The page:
But we went home and waited. By 11:00 we hadn't gotten a call, decided, 'No news is good news,' and got ready for bed (with a panicked, dejected, and on-edge Stewart pacing through the house). And as if on cue, the phone rang. It was the vet, calling to say that they'd continued the barium study and not only was the dye not progressing, but it was clearly outlining something rather large blocking Nigel's intestine and she wanted to proceed with surgery. We okay'd the procedure (which included the extra step of suturing Nigel's stomach in place to prevent bloat, or stomach-flipping, since large breed dogs are susceptible to it) and laid down in bed.

I was pretty tired, so after 20 minutes of EastEnders I managed to fall asleep until my mom came in at almost 3:00am to tell me that the vet had called, and Nigel was doing very well. The surgery took two hours (twice as long as expected), and they removed this wonderful stuffed animal head in the process:



But the reason the surgery was so lengthy was because, in addition to that piece of fluff, they also had to remove 42 inches of intestine that appeared necrotic.

That really surprised us. I thought maybe they might have to take some intestines out (I was really hoping they wouldn't) but not three and a half feet! We've figured that's roughly a third of his small intestine.

All of this information presented, we went back to bed, still a bit worried. I called at 8:30 on Saturday to check on him and the attending doctor sounded very optimistic about everything, but said that it's an hour-by-hour kind of post-op, and they wouldn't know if we could take him home until late Saturday night. After lunch, our regular vet's office called and Dr Dan said he was very happy with what the other vet had said, and that Nigel had everything (youth, vigor, and good health) on his side, and he expects a full recovery as long as we're careful post op.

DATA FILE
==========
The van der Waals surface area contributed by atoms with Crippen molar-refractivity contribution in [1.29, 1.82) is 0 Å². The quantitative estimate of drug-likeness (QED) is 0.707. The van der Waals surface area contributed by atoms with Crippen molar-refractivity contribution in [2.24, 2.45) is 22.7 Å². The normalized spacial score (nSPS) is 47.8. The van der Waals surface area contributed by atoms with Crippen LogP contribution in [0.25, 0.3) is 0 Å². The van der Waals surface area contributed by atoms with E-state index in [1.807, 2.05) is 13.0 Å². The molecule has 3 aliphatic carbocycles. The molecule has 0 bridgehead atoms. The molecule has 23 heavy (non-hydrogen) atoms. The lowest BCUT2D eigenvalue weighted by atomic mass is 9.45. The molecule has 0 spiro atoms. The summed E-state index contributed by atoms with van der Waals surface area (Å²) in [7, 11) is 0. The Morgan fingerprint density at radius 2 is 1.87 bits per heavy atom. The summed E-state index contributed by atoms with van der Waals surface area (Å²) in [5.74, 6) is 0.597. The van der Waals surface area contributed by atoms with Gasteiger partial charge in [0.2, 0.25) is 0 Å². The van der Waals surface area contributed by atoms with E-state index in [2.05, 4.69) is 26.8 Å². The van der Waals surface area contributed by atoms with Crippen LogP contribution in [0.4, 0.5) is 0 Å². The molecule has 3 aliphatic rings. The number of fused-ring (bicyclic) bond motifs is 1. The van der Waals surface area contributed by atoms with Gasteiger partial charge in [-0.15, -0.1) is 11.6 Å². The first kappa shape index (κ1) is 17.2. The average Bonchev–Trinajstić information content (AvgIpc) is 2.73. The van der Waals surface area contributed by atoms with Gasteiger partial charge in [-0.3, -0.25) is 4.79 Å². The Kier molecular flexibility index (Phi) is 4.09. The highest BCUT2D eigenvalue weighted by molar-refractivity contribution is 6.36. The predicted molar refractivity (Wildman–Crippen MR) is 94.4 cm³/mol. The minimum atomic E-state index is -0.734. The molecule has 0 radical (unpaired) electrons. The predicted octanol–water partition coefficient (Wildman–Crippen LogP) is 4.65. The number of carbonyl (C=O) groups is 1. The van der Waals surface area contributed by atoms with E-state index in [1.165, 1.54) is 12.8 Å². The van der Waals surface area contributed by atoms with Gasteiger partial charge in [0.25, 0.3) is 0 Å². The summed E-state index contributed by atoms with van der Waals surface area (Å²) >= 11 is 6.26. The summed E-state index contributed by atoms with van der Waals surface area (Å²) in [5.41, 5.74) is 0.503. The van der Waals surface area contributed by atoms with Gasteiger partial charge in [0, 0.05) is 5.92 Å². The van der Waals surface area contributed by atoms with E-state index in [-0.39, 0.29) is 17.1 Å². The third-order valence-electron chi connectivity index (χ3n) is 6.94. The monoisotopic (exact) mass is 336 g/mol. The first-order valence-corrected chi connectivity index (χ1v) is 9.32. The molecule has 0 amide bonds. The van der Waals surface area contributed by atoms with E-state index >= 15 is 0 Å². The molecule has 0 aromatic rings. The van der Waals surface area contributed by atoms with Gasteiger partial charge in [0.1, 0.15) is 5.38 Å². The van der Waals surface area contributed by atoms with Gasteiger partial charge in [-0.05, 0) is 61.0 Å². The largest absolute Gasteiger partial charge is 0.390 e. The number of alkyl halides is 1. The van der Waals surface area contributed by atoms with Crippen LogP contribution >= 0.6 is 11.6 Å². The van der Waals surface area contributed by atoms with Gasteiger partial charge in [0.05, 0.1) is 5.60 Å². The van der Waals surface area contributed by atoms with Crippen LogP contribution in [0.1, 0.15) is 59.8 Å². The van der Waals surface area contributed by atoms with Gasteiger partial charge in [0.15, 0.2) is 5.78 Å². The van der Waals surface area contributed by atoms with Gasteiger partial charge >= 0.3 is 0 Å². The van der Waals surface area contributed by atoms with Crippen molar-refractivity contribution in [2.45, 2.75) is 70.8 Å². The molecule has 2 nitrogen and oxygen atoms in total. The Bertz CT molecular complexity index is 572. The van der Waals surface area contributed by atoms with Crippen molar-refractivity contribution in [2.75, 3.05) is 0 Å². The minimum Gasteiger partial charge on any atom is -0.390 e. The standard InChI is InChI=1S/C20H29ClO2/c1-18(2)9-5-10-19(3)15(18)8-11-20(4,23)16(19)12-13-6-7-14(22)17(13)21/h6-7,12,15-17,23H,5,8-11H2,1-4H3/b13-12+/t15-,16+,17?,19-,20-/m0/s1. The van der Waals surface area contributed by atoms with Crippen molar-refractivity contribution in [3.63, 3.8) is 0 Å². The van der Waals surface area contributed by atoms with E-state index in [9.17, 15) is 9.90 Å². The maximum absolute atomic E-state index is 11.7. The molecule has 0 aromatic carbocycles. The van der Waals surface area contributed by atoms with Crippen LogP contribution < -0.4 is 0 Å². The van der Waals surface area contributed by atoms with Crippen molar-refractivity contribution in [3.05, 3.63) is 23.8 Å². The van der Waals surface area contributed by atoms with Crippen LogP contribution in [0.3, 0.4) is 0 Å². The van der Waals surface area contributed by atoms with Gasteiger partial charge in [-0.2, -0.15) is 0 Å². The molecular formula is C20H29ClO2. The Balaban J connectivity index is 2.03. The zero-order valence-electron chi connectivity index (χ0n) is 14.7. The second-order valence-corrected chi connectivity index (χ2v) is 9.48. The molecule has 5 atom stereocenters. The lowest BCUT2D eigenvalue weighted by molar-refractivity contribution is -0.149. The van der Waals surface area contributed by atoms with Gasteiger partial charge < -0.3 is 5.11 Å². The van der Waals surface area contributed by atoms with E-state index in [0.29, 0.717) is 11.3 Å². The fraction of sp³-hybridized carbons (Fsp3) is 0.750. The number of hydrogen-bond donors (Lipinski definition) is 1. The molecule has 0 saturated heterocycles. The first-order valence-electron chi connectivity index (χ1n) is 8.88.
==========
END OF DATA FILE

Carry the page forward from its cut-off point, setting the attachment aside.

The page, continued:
So at 5:30 I called the emergency vet again, and they said Nigel was doing well but wouldn't eat, and left it up to us if we wanted to go in and see if we could get him to eat something. My mom and I had been debating this because we didn't want to cause some other GI distress by going and seeing him and then leaving again, but we decided he might perk up a bit if he saw us.

Well...he was out of it. Totally loopy and hopped up on pain killers - but we did get him to eat a slice of bread and a few bites of chicken, and we took him outside for a little roam (which he was thrilled about) before leaving for the night. I called again at 9:00pm to make sure he was settled for the night and they told me he'd eaten a little more after we left. The nurse seemed confident we'd be able to take him home Sunday.

And she was right. I called yesterday morning and the vet gave me the run down, then said we were welcome to pick him up when we were ready. So at 1:00 we went over and picked him up, then got him settled at home:

All shaved! And there's a nice long incision in there...12 inches and 30 staples!

Chilling out and watching Outlander with me. Okay, he's not really watching it.
So he's home and safe. He's not enjoying not being able to play with Stewart...honestly he seems a bit bored. But he's supposed to be bored and healing, not jumping around and getting his incision and intestines infected, so there you go.